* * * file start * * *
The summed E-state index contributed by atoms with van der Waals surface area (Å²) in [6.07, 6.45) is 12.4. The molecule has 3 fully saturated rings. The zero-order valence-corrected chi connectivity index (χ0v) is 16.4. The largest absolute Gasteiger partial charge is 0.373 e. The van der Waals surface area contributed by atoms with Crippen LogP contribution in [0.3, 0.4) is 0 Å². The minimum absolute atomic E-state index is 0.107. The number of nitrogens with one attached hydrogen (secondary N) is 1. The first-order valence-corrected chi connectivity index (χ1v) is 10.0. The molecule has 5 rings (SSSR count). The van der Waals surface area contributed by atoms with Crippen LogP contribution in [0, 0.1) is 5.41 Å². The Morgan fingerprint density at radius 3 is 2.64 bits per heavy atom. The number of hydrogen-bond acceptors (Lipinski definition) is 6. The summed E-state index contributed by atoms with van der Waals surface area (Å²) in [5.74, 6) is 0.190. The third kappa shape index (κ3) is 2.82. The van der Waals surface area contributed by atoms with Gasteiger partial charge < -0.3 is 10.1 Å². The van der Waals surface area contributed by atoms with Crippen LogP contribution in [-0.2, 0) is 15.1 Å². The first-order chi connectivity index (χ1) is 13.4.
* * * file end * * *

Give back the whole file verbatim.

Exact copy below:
The summed E-state index contributed by atoms with van der Waals surface area (Å²) in [6.07, 6.45) is 12.4. The molecule has 3 fully saturated rings. The zero-order valence-corrected chi connectivity index (χ0v) is 16.4. The largest absolute Gasteiger partial charge is 0.373 e. The van der Waals surface area contributed by atoms with Crippen LogP contribution in [0.3, 0.4) is 0 Å². The minimum absolute atomic E-state index is 0.107. The number of nitrogens with one attached hydrogen (secondary N) is 1. The first-order valence-corrected chi connectivity index (χ1v) is 10.0. The molecule has 5 rings (SSSR count). The van der Waals surface area contributed by atoms with Crippen LogP contribution in [0, 0.1) is 5.41 Å². The Morgan fingerprint density at radius 3 is 2.64 bits per heavy atom. The number of hydrogen-bond acceptors (Lipinski definition) is 6. The summed E-state index contributed by atoms with van der Waals surface area (Å²) in [5.74, 6) is 0.190. The third kappa shape index (κ3) is 2.82. The van der Waals surface area contributed by atoms with Gasteiger partial charge < -0.3 is 10.1 Å². The van der Waals surface area contributed by atoms with Crippen LogP contribution in [-0.2, 0) is 15.1 Å². The first-order chi connectivity index (χ1) is 13.4.